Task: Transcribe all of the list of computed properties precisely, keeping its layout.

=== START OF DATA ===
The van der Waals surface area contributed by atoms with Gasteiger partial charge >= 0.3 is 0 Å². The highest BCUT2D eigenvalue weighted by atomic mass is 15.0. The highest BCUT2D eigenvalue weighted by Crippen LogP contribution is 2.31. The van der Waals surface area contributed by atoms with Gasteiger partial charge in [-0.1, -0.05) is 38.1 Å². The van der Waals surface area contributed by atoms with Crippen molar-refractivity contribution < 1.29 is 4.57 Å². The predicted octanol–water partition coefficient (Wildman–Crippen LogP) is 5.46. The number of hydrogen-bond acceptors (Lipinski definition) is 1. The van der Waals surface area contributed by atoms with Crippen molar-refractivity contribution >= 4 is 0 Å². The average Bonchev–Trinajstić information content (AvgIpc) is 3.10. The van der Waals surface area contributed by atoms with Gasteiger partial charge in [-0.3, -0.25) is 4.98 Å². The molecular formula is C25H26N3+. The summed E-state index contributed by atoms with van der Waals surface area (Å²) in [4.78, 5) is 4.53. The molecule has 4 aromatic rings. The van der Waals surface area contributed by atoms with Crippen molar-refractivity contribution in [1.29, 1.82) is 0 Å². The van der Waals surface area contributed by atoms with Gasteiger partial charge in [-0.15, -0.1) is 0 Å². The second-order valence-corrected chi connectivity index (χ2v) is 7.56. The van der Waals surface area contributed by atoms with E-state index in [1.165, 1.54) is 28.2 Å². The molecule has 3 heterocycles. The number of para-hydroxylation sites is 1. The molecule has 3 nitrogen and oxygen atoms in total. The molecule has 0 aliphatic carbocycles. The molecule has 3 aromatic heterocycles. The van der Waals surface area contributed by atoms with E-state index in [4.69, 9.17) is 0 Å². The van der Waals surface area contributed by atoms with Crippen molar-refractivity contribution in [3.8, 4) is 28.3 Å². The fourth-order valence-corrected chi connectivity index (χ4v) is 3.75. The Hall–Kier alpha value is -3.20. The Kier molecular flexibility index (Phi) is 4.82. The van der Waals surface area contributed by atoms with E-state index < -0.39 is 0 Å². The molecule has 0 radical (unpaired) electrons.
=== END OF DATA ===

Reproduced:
The van der Waals surface area contributed by atoms with Gasteiger partial charge >= 0.3 is 0 Å². The highest BCUT2D eigenvalue weighted by atomic mass is 15.0. The highest BCUT2D eigenvalue weighted by Crippen LogP contribution is 2.31. The van der Waals surface area contributed by atoms with Gasteiger partial charge in [-0.1, -0.05) is 38.1 Å². The van der Waals surface area contributed by atoms with Crippen molar-refractivity contribution < 1.29 is 4.57 Å². The predicted octanol–water partition coefficient (Wildman–Crippen LogP) is 5.46. The number of hydrogen-bond acceptors (Lipinski definition) is 1. The van der Waals surface area contributed by atoms with Crippen molar-refractivity contribution >= 4 is 0 Å². The average Bonchev–Trinajstić information content (AvgIpc) is 3.10. The van der Waals surface area contributed by atoms with Gasteiger partial charge in [-0.3, -0.25) is 4.98 Å². The molecular formula is C25H26N3+. The summed E-state index contributed by atoms with van der Waals surface area (Å²) in [4.78, 5) is 4.53. The molecule has 4 aromatic rings. The van der Waals surface area contributed by atoms with Crippen molar-refractivity contribution in [1.29, 1.82) is 0 Å². The van der Waals surface area contributed by atoms with Gasteiger partial charge in [-0.15, -0.1) is 0 Å². The second-order valence-corrected chi connectivity index (χ2v) is 7.56. The van der Waals surface area contributed by atoms with E-state index in [1.165, 1.54) is 28.2 Å². The molecule has 3 heterocycles. The number of para-hydroxylation sites is 1. The molecule has 3 nitrogen and oxygen atoms in total. The molecule has 0 aliphatic carbocycles. The molecule has 3 aromatic heterocycles. The van der Waals surface area contributed by atoms with E-state index in [4.69, 9.17) is 0 Å². The van der Waals surface area contributed by atoms with Crippen molar-refractivity contribution in [3.8, 4) is 28.3 Å². The fourth-order valence-corrected chi connectivity index (χ4v) is 3.75. The Hall–Kier alpha value is -3.20. The Kier molecular flexibility index (Phi) is 4.82. The van der Waals surface area contributed by atoms with E-state index < -0.39 is 0 Å². The molecule has 0 radical (unpaired) electrons.